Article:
Advertisement 87
Advertisement 211
Minister of Finance Camillo Gonsalves delivering the Budget Address on Monday, Jan. 8, 2024.
Minister of Finance Camillo Gonsalves delivering the Budget Address on Monday, Jan. 8, 2024.
Advertisement 219

Minister of Finance Camillo Gonsalves has announced reforms to the National Insurance Service (NIS), the nation’s social security agency, which would see contribution rate rising from 10-15% over the next two years, beginning in June.

He said in his Budget Address today (Monday) that the changes are expected to ensure that the fund can continue to meet its obligation until 2060, as compared to 2035, if no reforms are undertaken. 

The finance minister told lawmakers that the adjustment in the contribution rate is among eight recommendations that capacity had approved “to improve financial sustainability, benefit, adequacy, and coverage.

“These approved reforms, when fully implemented, will secure the financial future of the fund and ensure that the NIS remains the best investment for Vincentian workers to secure their financial future,” he said. 

He, however, said work on the necessary parallel reforms, namely to the necessary improvements to the public pension system is also well advanced.

Advertisement 271

“While section 73 and 88 of our Constitution limit the extent to which public service pensions can be altered for existing workers, we must nonetheless continue to work to ensure the modernization of our public service pension arrangements to ensure their viability for the next generation of civil servants,” Gonsalves said.

He said the government will announce “next steps to this important process in the first half of 2024″.

Gonsalves said that in order to improve the financial sustainability of the NIS, the contribution rate will be increased to 12% on June 1.

It will then move to 13% on Jan. 1, 2025, with one percentage point increase on each successive Jan. 1 until 2027.

“In the case of employed persons, this increased contribution rate will be split evenly between the employer and the employee,” he said.

The second reform measure is to change the current age pension to a retirement pension.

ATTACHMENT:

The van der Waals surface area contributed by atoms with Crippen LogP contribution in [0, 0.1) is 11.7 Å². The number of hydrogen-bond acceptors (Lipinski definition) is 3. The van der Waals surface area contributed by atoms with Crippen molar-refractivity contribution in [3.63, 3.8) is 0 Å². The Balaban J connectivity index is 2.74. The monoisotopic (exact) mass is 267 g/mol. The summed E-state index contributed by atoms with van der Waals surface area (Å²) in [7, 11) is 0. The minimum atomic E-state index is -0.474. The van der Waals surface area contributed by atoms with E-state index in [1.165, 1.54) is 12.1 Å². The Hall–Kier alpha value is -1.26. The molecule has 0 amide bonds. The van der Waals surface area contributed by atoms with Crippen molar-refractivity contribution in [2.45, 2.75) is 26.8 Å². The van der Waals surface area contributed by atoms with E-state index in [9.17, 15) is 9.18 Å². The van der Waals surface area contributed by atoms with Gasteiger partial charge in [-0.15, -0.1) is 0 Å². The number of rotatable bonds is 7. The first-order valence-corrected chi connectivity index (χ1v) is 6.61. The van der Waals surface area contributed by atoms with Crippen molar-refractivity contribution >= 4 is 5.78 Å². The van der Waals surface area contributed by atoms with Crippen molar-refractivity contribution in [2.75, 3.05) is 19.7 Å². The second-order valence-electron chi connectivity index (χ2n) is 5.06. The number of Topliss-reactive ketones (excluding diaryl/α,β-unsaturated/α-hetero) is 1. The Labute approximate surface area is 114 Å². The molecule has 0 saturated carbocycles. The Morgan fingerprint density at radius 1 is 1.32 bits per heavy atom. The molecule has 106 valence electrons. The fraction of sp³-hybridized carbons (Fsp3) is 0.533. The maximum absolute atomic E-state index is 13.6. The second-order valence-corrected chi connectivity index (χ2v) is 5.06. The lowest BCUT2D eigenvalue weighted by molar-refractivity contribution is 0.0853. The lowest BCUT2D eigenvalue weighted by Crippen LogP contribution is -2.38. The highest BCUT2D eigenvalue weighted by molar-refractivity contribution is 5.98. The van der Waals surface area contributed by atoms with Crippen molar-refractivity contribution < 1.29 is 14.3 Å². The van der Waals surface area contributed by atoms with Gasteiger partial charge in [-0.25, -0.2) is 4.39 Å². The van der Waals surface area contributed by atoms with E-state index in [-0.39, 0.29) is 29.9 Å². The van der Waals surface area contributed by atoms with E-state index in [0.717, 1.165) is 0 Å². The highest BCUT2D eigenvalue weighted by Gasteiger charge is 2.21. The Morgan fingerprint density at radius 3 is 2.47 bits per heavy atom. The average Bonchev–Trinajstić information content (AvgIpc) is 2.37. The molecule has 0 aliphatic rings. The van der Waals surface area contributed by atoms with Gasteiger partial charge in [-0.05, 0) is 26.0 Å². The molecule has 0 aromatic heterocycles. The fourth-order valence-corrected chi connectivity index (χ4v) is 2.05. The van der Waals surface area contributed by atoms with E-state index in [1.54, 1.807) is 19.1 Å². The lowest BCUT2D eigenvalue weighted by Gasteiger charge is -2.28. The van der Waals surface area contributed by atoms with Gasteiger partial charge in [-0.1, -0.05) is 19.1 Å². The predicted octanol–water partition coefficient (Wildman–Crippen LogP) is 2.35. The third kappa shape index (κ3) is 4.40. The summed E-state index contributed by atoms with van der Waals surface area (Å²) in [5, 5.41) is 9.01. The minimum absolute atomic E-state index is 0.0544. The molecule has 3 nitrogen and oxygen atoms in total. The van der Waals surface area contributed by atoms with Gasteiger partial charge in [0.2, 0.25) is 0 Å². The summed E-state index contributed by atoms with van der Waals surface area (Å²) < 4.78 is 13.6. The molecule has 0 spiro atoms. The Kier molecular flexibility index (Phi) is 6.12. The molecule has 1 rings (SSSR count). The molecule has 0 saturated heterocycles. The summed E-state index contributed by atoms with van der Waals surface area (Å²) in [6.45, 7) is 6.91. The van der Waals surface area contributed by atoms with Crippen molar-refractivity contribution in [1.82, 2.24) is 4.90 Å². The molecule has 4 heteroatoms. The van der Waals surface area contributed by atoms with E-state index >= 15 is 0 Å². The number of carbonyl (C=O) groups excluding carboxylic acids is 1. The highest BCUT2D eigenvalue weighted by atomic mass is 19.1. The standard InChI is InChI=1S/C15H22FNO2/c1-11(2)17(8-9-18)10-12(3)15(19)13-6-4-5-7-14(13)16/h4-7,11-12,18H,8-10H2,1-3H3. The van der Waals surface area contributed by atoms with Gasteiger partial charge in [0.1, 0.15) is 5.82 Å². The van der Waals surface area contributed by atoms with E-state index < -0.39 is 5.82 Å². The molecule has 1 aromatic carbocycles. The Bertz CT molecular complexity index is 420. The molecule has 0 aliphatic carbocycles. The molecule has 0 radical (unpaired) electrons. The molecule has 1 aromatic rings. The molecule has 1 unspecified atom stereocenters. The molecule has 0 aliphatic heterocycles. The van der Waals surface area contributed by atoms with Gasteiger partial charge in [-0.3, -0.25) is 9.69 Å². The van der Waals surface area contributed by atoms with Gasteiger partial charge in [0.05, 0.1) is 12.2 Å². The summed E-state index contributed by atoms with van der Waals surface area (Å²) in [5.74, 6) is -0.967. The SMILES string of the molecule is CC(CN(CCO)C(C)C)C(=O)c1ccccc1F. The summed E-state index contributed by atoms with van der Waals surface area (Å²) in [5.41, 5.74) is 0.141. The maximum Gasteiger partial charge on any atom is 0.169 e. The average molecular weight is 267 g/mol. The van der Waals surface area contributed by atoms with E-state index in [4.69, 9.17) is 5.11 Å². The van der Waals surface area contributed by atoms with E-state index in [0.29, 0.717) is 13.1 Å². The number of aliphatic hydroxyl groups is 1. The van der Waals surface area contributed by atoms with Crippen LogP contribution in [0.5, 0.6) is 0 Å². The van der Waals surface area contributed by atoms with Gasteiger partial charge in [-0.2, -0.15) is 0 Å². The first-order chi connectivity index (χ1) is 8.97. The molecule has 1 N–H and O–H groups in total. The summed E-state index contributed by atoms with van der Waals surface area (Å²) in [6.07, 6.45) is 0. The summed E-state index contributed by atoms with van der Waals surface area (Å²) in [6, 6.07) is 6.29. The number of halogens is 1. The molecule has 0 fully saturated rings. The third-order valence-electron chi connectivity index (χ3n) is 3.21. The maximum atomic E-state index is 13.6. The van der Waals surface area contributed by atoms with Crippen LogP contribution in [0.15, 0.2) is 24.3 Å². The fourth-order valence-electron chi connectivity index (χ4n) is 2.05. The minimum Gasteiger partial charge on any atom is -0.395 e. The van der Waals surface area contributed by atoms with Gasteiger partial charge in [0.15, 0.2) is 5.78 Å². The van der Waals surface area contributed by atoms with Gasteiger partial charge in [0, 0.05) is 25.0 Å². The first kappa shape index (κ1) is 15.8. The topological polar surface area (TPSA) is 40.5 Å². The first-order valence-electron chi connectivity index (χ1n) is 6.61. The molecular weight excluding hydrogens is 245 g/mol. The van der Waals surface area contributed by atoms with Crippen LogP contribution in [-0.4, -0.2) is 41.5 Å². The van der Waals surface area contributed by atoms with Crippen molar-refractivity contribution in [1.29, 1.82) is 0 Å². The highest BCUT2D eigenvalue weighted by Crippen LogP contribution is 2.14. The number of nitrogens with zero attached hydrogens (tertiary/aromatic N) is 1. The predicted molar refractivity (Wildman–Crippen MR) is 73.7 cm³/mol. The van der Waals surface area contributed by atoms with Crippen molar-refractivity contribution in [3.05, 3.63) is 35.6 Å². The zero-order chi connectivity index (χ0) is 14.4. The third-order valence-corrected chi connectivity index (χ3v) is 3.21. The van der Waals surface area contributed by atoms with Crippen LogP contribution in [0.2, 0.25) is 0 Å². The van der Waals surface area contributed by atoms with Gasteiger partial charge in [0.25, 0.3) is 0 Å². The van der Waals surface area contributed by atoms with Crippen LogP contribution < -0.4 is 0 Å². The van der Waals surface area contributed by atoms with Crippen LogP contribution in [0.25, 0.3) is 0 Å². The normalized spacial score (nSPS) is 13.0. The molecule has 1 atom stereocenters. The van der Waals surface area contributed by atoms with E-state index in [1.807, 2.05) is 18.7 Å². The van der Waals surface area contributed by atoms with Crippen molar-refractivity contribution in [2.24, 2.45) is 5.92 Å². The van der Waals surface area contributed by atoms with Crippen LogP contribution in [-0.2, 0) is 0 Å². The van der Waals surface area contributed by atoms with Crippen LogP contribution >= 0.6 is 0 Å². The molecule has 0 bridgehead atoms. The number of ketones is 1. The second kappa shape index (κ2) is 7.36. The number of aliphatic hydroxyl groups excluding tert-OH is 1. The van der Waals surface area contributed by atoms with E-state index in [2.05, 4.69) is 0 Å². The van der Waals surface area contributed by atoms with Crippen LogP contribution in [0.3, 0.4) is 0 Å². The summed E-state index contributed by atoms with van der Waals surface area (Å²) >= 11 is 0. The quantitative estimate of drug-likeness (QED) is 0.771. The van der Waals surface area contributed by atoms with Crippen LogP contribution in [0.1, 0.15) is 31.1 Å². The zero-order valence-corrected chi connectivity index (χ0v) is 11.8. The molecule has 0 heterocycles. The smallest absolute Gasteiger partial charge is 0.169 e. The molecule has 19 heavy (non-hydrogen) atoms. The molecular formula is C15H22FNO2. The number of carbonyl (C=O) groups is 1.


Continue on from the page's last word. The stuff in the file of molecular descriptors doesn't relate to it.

“This includes not awarding early age pensions to those who have not retired or still earn more than 50% of their wage ceiling,” he said.

The finance minister told Parliament that early age pensions will therefore only be paid upon retirement or to the elderly with lower incomes rather than to everyone who claims before the pensionable age.

The third measure is to increase the reduction factors that apply to early age pensions from half a percent per month to two-thirds of a percent per month.

In this way, the penalty moved from 6% per year to 8% per year “to discourage early age pensions,” Gonsalves said.

He said that applying a reduction factor is typical in the private and public pension sectors.

“Typically, the reduction factor ranges from 6% to 9%. As indicated in the St. Vincent and the Grenadines context, the early age pension has been a significant driver of pension costs in the past few years and has significantly tempered the cost savings that were anticipated from the 2014 adjustment to the retirement age — because people still retiring early.”

The fourth measure is to increase the reference wage period used to compute pension from the five best years to the seven best years of contribution.

As regards the measures intended to improve the adequacy of benefits, the government will increase insurable rate wages from $1,000 per week to $1,200 per week, moving it to EC$51,996, effective April 1.

“This increase will ensure that the NIS remains relevant to higher income workers in St. Vincent and the Grenadines.”

A second measure is to increase the minimum pension from $70 a week to $80 a week, effective March 1.

“And this increase will help to protect the most vulnerable category of pensioners who have witnessed a disproportionate reduction in the real value of pension due to recent inflationary pressures.”